William E. Channing (search for this): chapter 6
lowell, Me., and removed, in 1854, to Boston, where he is still one of the leaders of the bar. who entered Sumner's class in the spring of 1832, and whose acquaintance he then made; and with his classmate Hopkinson, who joined the school in the autumn of that year. Among other friends in the Law School were Charles C. Converse and George Gibbs. Converse became a judge of the Supreme Court of the State of Ohio. He resided at Zanesville, and died in 1860. Gibbs was a nephew of Rev. Dr. William E. Channing. He was the author of the Memoirs of the Administrations of Washington and John Adams. He resided at Washington during our Civil War, and died April 9, 1873. He assisted Sumner in procuring and arranging the materials for his speech on the purchase of Alaska. His manuscripts, containing researches on the Indians of the Northwest, are deposited in the Smithsonian Institution. Sumner, in his Sketch of the Law School, referred to Gibbs's Judicial Chronicle, prepared when the lat
Samuel M. Emery (search for this): chapter 6
ive his account of Mr. Alvord, which is more favorable. He paid me a long visit, and we talked at the rate of nine knots an hour. He gave a curious account of a young man who has been studying Latin and Greek in a lighthouse, to prepare for college. The reason of his choosing a lighthouse is to save the expense of oil! We agreed that he deserved all success. Mamma returned from Dedham while Mr. Sumner was still here, and he staid and had a good long talk with her. His classmate, Rev. Dr. Emery, writes:— In Oct., 1833, I returned to Cambridge and became a resident graduate. I found Sumner in the Law School, pursuing his studies with great enthusiasm, and we were often in each other's rooms. He was the same scholarly person then as when in college, and he lived, as it were, in intimate converse with the learned of ancient and modern times. I have no doubt his mind was better stored with accurate and critical knowledge than that of any other student in the school. He oc
Emory Washburn (search for this): chapter 6
Chapter 6: Law School.—September, 1831, to December, 1833.—Age, 20-22. Sumner joined the Law School of Harvard University, Sept. 1, 1831. Sumner was the author of two sketches of the Law School,—one, an article in the American Jurist, Jan., 1835. Vol. XIII. pp. 107-130; and the other, A Report of the Committee of Overseers, Feb., 1850. Works, Vol. II. pp. 377-392. Another history of the school, by Professor Emory Washburn, may be found in The Harvard Book, Vol. I. pp. 223-231. This school grew out of the Royall Professorship of Law, which was established in 1815. It was organized as a distinct department two years later; but its vigorous life began in 1829, with the appointment of Judge Story and John H. Ashmun as professors. The character of Story as jurist and teacher, his immense learning, copious speech, great enthusiasm, and kindly interest in students have been often commemorated. Judge Story's method as a teacher is described in his Life and Letters, edited by <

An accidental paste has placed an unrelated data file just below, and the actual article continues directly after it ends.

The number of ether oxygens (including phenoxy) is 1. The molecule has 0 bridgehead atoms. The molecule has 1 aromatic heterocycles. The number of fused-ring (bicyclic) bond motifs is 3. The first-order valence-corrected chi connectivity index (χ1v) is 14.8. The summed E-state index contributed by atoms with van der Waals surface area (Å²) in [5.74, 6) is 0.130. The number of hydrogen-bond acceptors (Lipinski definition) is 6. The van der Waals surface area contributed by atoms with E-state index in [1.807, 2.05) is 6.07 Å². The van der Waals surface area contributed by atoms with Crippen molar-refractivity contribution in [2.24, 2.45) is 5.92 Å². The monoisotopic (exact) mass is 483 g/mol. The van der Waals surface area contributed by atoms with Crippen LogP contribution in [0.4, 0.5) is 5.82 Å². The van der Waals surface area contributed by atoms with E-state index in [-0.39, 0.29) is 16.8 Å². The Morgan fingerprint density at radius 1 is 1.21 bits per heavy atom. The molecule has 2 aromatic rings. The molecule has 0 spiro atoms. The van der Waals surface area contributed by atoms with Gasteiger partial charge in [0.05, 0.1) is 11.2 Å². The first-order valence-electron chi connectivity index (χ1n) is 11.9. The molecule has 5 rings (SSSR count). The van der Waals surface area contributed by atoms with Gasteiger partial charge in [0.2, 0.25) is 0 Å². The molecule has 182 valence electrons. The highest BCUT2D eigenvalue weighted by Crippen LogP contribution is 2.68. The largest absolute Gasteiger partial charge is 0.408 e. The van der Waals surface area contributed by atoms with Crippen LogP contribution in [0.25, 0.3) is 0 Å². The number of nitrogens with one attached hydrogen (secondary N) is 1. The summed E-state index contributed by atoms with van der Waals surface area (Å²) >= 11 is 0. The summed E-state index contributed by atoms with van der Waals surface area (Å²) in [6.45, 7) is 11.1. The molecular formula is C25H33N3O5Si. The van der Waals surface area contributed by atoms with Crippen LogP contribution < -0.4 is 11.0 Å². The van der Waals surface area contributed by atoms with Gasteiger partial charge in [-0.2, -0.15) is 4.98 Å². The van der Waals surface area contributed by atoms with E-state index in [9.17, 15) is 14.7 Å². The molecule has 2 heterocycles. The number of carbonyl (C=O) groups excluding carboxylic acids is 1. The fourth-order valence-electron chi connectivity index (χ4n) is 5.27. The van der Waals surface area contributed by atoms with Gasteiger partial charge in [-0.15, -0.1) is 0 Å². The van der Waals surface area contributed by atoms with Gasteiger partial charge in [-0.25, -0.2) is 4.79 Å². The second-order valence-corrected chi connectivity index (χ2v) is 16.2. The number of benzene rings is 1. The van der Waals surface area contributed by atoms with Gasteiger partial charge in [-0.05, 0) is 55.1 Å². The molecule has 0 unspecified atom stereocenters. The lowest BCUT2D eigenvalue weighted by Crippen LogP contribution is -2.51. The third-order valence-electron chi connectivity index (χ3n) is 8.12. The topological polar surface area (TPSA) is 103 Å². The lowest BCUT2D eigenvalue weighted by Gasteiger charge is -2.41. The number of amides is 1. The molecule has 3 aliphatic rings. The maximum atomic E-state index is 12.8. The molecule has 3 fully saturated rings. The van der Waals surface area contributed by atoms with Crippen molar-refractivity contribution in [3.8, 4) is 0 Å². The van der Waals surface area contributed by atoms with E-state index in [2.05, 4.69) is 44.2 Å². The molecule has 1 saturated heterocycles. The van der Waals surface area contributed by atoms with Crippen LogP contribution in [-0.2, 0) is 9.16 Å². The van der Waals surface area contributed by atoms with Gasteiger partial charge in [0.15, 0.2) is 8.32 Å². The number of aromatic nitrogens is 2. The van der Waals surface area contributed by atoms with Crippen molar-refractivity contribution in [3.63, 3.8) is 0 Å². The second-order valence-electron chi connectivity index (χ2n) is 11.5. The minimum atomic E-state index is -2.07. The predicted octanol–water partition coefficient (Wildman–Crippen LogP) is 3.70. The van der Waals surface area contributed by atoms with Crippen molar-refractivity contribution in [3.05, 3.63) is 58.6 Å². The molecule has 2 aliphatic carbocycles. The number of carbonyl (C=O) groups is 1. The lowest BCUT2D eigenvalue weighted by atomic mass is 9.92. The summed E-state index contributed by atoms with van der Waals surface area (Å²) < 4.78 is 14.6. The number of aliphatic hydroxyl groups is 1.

Benjamin R. Curtis (search for this): chapter 6
r respect and gives earnest of future usefulness. The world is apt to judge of a day's performances by the few brilliant and striking parts that are heard. This is not the proper test. There was a general rising against the Master's degree. Curtis, Benjamin R. Curtis. by far the first man of his class, with the highest legal prospects before him, refused it, and stirred many of his class to the same conclusion.... From your sincere friend, Chas. Sumner. To Charlemagne Tower. CamBenjamin R. Curtis. by far the first man of his class, with the highest legal prospects before him, refused it, and stirred many of his class to the same conclusion.... From your sincere friend, Chas. Sumner. To Charlemagne Tower. Cambridge, Dec. 17, 1832. my dear Tower,—A letter from you is now something of an event in my meagre life. Last year and the year before I had several correspondents, who occasionally favored me with their letters. But they have all shrunk away but yourself. Professional studies, and those cares which thicken upon us all as we gain in years, gradually weaned them from the pleasures of friendship, binding them to those labors which may secure them bread and fame. With you I have now held a lo
h of the library, and of the gifts of the second Thomas Hollis, of Lincoln's Inn, which was republished in the American Jurist. Jan., 1834, Vol. XII. pp. 263-268. In 1833, he contributed two articles to the American Monthly Review: April and May. one, a review of the impeachment trials before the Senate of the United States, and particularly that of Judge Peck; and the other, a notice of an edition of Blackstone's Commentaries, with special reference to the notes of Christian and Chitty. Browne wrote to him in relation to the former article:— It is learned without a show of learning. To have been able to accomplish such a matter is no small subject of rejoicing. I am glad to see you grow. You have improved your style in proportions and muscle. It bears in that article a favorable comparison with a strong, healthy, well-built man. Did you get that Latin quotation from Persius? That was the only thing I would ask to strike out. It was far-fetched, knotty, and hard